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sdebrango

Suzanne is a trusted source on General Cooking.

added over 1 year ago

I just bought a store brand of unsalted butter to try it, and I found the same thing.I made buttercream and it ended up in the trash, there was too much water in the butter, it broke and I couldn't get it to come together, ended up in the trash, Thats the last time I deviate from the butter I always use. I wish I had an answer, just wanted to commiserate.

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added over 1 year ago

All butter you buy at the store has between about 15 and 20% water (80% fat is the legal minimum.) Unsalted supposedly has a bit less water. I wouldn't assume that a store brand has less fat content than a national brand. Almost all have the minimum 80% fat. Higher fat content makes pastry flakier. The difference between 15% water and 20% water can be significant. I'd check with the manufacturer and ask about specific moisture content. Plugra, for example, says it is 82% fat.

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The Modernist Cuisine Team

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added over 1 year ago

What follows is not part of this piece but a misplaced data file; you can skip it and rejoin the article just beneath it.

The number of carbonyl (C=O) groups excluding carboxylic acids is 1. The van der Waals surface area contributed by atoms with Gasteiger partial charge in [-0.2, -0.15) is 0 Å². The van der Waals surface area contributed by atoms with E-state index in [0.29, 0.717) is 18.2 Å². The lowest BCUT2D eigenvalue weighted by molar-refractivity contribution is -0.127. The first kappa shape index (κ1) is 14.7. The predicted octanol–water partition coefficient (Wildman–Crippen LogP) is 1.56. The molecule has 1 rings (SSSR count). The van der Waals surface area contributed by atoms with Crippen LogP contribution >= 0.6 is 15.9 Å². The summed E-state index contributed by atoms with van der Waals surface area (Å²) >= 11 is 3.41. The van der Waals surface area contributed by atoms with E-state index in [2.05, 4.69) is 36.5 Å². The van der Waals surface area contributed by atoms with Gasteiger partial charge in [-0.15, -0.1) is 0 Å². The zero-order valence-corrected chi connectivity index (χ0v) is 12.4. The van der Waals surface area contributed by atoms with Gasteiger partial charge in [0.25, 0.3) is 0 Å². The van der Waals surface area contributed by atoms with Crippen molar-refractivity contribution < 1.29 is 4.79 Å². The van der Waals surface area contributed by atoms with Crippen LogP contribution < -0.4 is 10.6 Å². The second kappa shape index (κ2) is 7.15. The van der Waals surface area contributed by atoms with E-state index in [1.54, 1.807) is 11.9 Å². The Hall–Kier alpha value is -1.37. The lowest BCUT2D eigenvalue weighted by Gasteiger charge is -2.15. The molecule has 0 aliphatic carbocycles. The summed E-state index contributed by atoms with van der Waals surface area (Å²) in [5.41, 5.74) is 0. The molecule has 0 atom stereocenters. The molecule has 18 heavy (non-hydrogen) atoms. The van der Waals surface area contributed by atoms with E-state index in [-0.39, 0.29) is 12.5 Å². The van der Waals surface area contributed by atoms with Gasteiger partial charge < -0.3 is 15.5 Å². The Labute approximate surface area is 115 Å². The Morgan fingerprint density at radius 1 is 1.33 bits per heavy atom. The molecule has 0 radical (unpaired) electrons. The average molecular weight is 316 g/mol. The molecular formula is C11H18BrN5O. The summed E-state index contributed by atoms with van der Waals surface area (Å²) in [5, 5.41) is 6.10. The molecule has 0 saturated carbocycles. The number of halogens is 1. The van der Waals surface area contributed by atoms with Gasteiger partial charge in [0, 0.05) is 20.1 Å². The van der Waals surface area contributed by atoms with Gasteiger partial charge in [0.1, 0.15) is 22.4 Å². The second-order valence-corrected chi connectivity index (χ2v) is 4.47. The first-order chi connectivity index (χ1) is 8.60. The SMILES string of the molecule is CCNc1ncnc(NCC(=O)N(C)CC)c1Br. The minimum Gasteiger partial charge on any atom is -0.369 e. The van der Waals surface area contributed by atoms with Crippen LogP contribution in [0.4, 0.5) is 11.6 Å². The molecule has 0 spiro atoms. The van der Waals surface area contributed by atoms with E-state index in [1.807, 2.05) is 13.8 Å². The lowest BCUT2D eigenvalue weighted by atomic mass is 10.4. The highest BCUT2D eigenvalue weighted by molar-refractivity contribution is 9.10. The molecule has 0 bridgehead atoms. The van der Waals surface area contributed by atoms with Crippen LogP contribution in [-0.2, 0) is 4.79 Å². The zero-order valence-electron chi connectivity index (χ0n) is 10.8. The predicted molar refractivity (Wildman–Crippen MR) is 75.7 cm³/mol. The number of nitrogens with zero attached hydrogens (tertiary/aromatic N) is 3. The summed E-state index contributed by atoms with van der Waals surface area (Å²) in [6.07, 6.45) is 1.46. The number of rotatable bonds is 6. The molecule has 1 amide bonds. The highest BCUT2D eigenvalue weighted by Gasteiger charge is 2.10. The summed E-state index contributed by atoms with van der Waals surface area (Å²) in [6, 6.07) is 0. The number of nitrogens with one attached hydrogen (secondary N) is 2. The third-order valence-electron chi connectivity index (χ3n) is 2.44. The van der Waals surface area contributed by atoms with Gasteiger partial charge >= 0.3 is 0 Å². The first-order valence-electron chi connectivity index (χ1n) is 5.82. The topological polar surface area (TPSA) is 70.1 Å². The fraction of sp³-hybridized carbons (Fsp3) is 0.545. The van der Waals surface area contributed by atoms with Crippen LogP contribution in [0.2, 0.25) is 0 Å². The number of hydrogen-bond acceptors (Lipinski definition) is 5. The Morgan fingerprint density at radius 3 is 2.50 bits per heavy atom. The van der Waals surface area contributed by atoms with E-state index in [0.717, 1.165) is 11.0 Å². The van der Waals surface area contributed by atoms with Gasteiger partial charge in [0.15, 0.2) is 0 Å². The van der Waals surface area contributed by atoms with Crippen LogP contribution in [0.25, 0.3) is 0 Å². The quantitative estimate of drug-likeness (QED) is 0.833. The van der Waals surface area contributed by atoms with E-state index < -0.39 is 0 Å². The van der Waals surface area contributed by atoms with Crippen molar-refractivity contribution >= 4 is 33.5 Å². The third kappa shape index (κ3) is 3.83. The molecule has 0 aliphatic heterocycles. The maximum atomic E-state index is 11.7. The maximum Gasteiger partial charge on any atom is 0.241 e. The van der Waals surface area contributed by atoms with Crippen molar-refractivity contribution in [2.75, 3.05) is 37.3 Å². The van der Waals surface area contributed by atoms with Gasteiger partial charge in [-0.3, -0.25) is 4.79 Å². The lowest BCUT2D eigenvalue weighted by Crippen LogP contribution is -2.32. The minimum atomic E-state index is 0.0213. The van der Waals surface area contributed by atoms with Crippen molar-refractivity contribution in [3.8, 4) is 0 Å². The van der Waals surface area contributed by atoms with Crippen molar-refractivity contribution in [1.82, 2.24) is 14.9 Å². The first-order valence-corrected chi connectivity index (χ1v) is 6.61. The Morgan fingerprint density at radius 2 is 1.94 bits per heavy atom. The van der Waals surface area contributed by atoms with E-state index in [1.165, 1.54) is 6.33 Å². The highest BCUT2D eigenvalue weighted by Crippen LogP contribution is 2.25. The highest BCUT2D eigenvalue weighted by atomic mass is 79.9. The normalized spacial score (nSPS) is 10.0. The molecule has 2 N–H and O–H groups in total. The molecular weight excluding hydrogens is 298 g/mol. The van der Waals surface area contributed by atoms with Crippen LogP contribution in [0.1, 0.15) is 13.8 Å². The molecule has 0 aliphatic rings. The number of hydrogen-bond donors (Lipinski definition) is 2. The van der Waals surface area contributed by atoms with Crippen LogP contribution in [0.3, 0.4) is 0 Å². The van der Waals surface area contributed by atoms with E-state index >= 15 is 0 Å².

We agree with smslaw's answer here.

Photo_squirrel
added over 1 year ago

slaw, this is v helpful but it doesn't sound like 15% or 20% is a likely scenario here does it? it sounds more lkely to be 18% or 20%,and even then, not as big a deal except in puff dough or pie dough. (Not so important in cakes/breads/cookies)yes?

Photo_squirrel
added over 1 year ago

i think kbc might have had a pc invasion of the little ones?

186003_1004761561_1198459_n
added over 1 year ago

Wow...did you ask a great question! Have'nt we all suffered from sputtering butter.

Hilary_sp1
added over 1 year ago

smslaw is right--80% butterfat is the minimum required for USDA Grade A butter. If you look on the package, it will say what Grade the butter is. European butter like Plugra will list the USDA Grade and the grade it was given at production in its home country. You are unlikely to find anything lower than Grade A at a traditional grocery store--but if you buy Amish butter, it is ungraded and tends to have more water in it. Likewise, raw butter is not graded and will be less consistent. Small farms will not be subject to the same grading process as a large operation like Kraft or Land O' Lakes, and in some cases are omitted from the USDA grading process altogether because individual states license and monitor small family farms.

Photo_squirrel
added over 1 year ago

slaw et al- plse disregard my response above. i had not yet read the linked article. sorry.